Learning from "Communist" China

10/11/2016 08:09 pm ET Updated Oct 23, 2016

It was before dawn in Beijing, but jetlag had me wide awake. The Airpocalypse app on my phone reported a tolerable AQI, so I ventured outside to run around a nearby track. The campus was quiet except for a faint rumbling sound that steadily grew louder; within minutes I was surrounded by hundreds of men and women in military fatigues who marched around the track before assembling in ranks on the field. Suddenly I was very conscious of my red, white, and blue t-shirt featuring Ronald Reagan taming a velociraptor. What is the People’s Liberation Army doing at Tsinghua University?

Jūnxùn (军训) at Tsinghua University
Jūnxùn (军训) at Tsinghua University

Over a breakfast of dumplings in the dining hall, a Chinese classmate explained that I had not witnessed PLA soldiers but rather undergraduate freshmen at Tsinghua University. All 4,000 freshmen at Tsinghua, and moreover at all universities and most secondary schools in China, complete a three-week quasi-military program called jūnxùn (军训) to start the academic year. The prefix ‘quasi’ seems necessary, because while the students wear military uniforms, learn about China’s defense apparatus, and shoot five bullets apiece, they also participate in what Americans might consider typical college orientation activities, such as a scavenger hunt that familiarizes them with campus and even a talent show.

Upon further investigation, I learned that the purpose of jūnxùn is four-fold according to the Ministry of Education – “to promote the spirit of patriotism and improve the idea of defense, to develop good will and character, to shape collectivism, and to benefit later learning.” With all due respect to the Communist Party of China, I am not convinced that jūnxùn fulfills its third purpose to shape collectivism. While the freshmen may resemble pawns during jūnxùn, my similar experience as a cadet at the United States Military Academy in fact cultivated my individuality. Wearing the same uniform as every other cadet allowed me to discover what distinguished me on a meaningful level below the surface. Working in teams to accomplish various tasks, from climbing a wall to solving an engineering problem set, helped me discover my strengths and weaknesses relative to my peers, thereby preparing me to select and pursue personal goals capitalizing on my best assets. Further, jūnxùn at West Point taught me to be a good follower, a necessary prerequisite to being an effective leader.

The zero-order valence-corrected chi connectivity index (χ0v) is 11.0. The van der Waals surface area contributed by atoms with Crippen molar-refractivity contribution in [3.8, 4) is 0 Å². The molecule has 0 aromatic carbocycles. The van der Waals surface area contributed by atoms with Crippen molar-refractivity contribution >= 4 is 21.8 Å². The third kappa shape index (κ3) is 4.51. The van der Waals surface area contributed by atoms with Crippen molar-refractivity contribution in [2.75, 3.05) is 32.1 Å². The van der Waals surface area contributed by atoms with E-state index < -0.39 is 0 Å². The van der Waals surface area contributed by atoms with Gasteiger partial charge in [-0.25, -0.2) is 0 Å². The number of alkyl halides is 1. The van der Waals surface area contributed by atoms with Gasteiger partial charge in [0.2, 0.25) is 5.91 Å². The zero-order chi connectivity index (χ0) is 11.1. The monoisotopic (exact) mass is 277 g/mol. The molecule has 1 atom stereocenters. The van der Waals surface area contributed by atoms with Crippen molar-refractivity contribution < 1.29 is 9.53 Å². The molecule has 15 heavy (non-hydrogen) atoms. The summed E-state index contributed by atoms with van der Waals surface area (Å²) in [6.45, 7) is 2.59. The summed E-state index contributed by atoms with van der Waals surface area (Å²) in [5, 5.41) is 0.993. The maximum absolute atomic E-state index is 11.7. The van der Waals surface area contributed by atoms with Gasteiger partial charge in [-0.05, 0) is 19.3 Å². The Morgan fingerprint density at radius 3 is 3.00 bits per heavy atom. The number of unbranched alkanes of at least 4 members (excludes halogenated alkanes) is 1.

The next morning, I went to the track armed with Snapchat to capture the jūnxùn phenomenon for my friends at home in America #millennial. My Army friends empathized with the weary freshmen who looked as exhausted as they had been during boot camp. My civilian friends, however, were shockingly quick to disparage the program as nothing more than communist indoctrination of minions subservient to the government. Am I also just a puppet of the government having undergone similar training at West Point?

The halo effect is our tendency to extend our general impression of something to all of its elements. Such snap judgements prevent us from critically examining the individual traits of a person’s character, platforms of a political party, or policies of a government. My friends’ dismissal of jūnxùn on the shallow basis that it was engineered by a government other than our own demonstrates the halo effect, and I worry that these sort of hollow judgments prevent us from learning from best practices around the world.

China seems to be relatively unconstrained by the halo effect and is actively learning from other countries. For example, Chinese universities are adopting the liberal curriculum that has paid dividends in Western society, Party officials are traveling to the United Kingdom to learn how the Civil Service deters corruption, and the Central Military Commission is exchanging their army-centric structure for a joint command framework like that of the United States military.

The United States can learn from other countries, including communist China, without watering down American ideals. Even programs like jūnxùn, whose stated intention to “shape collectivism” is communist by definition, may in effect support the American ideal of individualism and be worth implementing in the United States. Other programs administered by the Chinese government, such as public transportation projects and some monetary policies, do not even claim to further communist ideology, and these apolitical projects certainly warrant consideration.

The halo effect may tempt us to blanket and discount all government programs in China as communist or “un-American,” but fairly analyzing the intent and effect of each policy could be enlightening. Indeed, “actions speak louder than words” is not only the motto of Tsinghua University but a tacit principle guiding the Party.

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The views expressed here are my own and do not reflect the official position of the Department of Defense.

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